Bear markets generally are defined as drops of more than 20% from a prior high (although some people add criteria regarding the speed/length of the decline). It's difficult to say exactly how often they occur because people generally tend to lump multiple "technical" bear markets together as one. For example, between 2000-2002, there were technically two separate 20%+ drops, but almost everyone considers 2000-2002 to be one single bear market, not two.
Based on that less-technical definition (which combines some of the smaller bears into fewer bigger ones), most people would agree there have been at least eight bear markets since the 1920s (while some would argue, with reasonable justification, for a higher number). Given that, it's reasonable to expect a true bear market roughly once per decade. Although as we saw last decade, there's nothing magic about that, as we got two (2000 and 2008).
Enough with the definitions, on to the chart. It comes from a note written by Jeffrey Kleintop, the chief global investment strategist at Charles Schwab & Co., showing the behavior of the MSCI World stock index during downturns of various types since 1979.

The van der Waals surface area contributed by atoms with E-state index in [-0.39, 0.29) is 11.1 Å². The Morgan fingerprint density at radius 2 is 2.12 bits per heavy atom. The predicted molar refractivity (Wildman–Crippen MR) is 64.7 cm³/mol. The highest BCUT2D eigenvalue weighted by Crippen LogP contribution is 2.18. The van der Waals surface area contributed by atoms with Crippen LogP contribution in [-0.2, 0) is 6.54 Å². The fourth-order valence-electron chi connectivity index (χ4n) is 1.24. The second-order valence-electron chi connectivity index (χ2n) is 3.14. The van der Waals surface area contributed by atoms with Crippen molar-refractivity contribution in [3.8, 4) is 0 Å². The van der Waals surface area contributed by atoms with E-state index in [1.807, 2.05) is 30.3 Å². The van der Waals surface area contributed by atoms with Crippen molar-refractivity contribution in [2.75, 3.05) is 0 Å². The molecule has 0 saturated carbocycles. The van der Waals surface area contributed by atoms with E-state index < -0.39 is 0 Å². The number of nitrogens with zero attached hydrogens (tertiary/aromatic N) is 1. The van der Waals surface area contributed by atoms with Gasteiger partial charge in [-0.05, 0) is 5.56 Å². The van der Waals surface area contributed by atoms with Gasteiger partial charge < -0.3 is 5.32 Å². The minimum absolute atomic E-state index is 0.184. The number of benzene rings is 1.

Here's how to read the chart. The "0" point on the bottom (X) axis represents the average market peak. The far left of the chart (from -13 to 0) shows what the market typically does in the 13 weeks leading up to the market peak, and then the rest of the chart (from 0 to 52) shows typical market behavior in the 52 weeks following the typical peak.
The blue line shows what the global stock market has done, on average, during corrections. The purple line shows the average bear market. The green line shows the path the current market has taken leading up to, and since, the late-January 2018 market high.
Ignore the green (current) line for a moment. What I find so interesting about this chart is the way the blue and purple lines trace a virtually identical path in the 13 weeks prior to a top and the 10 or so weeks following it. In other words, corrections and bear markets look exactly the same for roughly the first 10 weeks or so following a market peak. There's no way, based on the market's action at least, to distinguish between them at that point. The takeaway here is that for the first 2-3 months following a market peak, anyone saying the decline is "just a correction" or "the beginning of a bear market" is really just guessing. It's simply too soon to tell.
This historical pattern has significant implications for the way we design any protective elements in our investing strategies. Based on this information, you certainly don't want to overreact to anything that happens within the first few months of a market decline, because up to that point it's just as likely to be a routine, short-lived correction as the beginning of a new bear market. You can afford to — and in fact need to — be very patient letting the market process unfold, lest you jump the gun and start playing defense just as the market is getting ready to resume its march higher (blue line).